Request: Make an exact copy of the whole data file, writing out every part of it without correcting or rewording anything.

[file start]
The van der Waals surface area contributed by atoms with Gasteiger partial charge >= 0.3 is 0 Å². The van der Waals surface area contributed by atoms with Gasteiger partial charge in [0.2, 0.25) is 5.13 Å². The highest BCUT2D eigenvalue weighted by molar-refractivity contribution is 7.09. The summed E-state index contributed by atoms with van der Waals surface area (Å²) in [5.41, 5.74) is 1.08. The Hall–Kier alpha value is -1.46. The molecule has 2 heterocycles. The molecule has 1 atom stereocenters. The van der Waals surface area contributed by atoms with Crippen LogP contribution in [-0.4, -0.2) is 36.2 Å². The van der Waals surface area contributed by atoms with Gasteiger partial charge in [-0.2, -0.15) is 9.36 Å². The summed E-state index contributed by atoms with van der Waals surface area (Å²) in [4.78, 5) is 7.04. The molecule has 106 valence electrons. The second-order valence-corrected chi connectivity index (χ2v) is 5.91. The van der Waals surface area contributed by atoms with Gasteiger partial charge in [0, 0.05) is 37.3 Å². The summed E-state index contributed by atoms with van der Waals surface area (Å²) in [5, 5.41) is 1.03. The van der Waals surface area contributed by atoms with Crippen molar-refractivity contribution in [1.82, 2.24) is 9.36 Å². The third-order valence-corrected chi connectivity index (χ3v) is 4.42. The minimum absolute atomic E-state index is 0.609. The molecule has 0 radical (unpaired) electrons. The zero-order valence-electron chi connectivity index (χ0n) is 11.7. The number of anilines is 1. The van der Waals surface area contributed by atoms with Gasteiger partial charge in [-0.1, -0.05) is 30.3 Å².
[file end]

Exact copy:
The van der Waals surface area contributed by atoms with Gasteiger partial charge >= 0.3 is 0 Å². The van der Waals surface area contributed by atoms with Gasteiger partial charge in [0.2, 0.25) is 5.13 Å². The highest BCUT2D eigenvalue weighted by molar-refractivity contribution is 7.09. The summed E-state index contributed by atoms with van der Waals surface area (Å²) in [5.41, 5.74) is 1.08. The Hall–Kier alpha value is -1.46. The molecule has 2 heterocycles. The molecule has 1 atom stereocenters. The van der Waals surface area contributed by atoms with Crippen LogP contribution in [-0.4, -0.2) is 36.2 Å². The van der Waals surface area contributed by atoms with Gasteiger partial charge in [-0.2, -0.15) is 9.36 Å². The summed E-state index contributed by atoms with van der Waals surface area (Å²) in [4.78, 5) is 7.04. The molecule has 106 valence electrons. The second-order valence-corrected chi connectivity index (χ2v) is 5.91. The van der Waals surface area contributed by atoms with Gasteiger partial charge in [0, 0.05) is 37.3 Å². The summed E-state index contributed by atoms with van der Waals surface area (Å²) in [5, 5.41) is 1.03. The van der Waals surface area contributed by atoms with Crippen molar-refractivity contribution in [1.82, 2.24) is 9.36 Å². The third-order valence-corrected chi connectivity index (χ3v) is 4.42. The minimum absolute atomic E-state index is 0.609. The molecule has 0 radical (unpaired) electrons. The zero-order valence-electron chi connectivity index (χ0n) is 11.7. The number of anilines is 1. The van der Waals surface area contributed by atoms with Gasteiger partial charge in [-0.1, -0.05) is 30.3 Å².